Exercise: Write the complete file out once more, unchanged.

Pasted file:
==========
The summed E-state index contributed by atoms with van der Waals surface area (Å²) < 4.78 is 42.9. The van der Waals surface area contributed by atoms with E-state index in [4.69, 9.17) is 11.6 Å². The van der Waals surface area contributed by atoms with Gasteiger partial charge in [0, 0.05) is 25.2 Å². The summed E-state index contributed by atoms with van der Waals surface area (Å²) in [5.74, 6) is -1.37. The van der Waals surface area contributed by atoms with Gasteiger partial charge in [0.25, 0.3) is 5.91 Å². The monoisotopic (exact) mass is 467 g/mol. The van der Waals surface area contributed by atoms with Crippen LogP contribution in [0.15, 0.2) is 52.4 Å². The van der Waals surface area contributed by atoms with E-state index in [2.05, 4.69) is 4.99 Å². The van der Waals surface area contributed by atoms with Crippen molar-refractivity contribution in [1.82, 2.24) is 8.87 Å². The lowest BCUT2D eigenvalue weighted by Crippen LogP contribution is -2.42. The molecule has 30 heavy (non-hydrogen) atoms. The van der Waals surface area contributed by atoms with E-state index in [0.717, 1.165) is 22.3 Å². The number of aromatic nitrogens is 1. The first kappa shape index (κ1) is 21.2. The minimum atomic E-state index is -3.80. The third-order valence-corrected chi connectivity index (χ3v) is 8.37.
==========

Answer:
The summed E-state index contributed by atoms with van der Waals surface area (Å²) < 4.78 is 42.9. The van der Waals surface area contributed by atoms with E-state index in [4.69, 9.17) is 11.6 Å². The van der Waals surface area contributed by atoms with Gasteiger partial charge in [0, 0.05) is 25.2 Å². The summed E-state index contributed by atoms with van der Waals surface area (Å²) in [5.74, 6) is -1.37. The van der Waals surface area contributed by atoms with Gasteiger partial charge in [0.25, 0.3) is 5.91 Å². The monoisotopic (exact) mass is 467 g/mol. The van der Waals surface area contributed by atoms with Crippen LogP contribution in [0.15, 0.2) is 52.4 Å². The van der Waals surface area contributed by atoms with E-state index in [2.05, 4.69) is 4.99 Å². The van der Waals surface area contributed by atoms with Crippen molar-refractivity contribution in [1.82, 2.24) is 8.87 Å². The lowest BCUT2D eigenvalue weighted by Crippen LogP contribution is -2.42. The molecule has 30 heavy (non-hydrogen) atoms. The van der Waals surface area contributed by atoms with E-state index in [0.717, 1.165) is 22.3 Å². The number of aromatic nitrogens is 1. The first kappa shape index (κ1) is 21.2. The minimum atomic E-state index is -3.80. The third-order valence-corrected chi connectivity index (χ3v) is 8.37.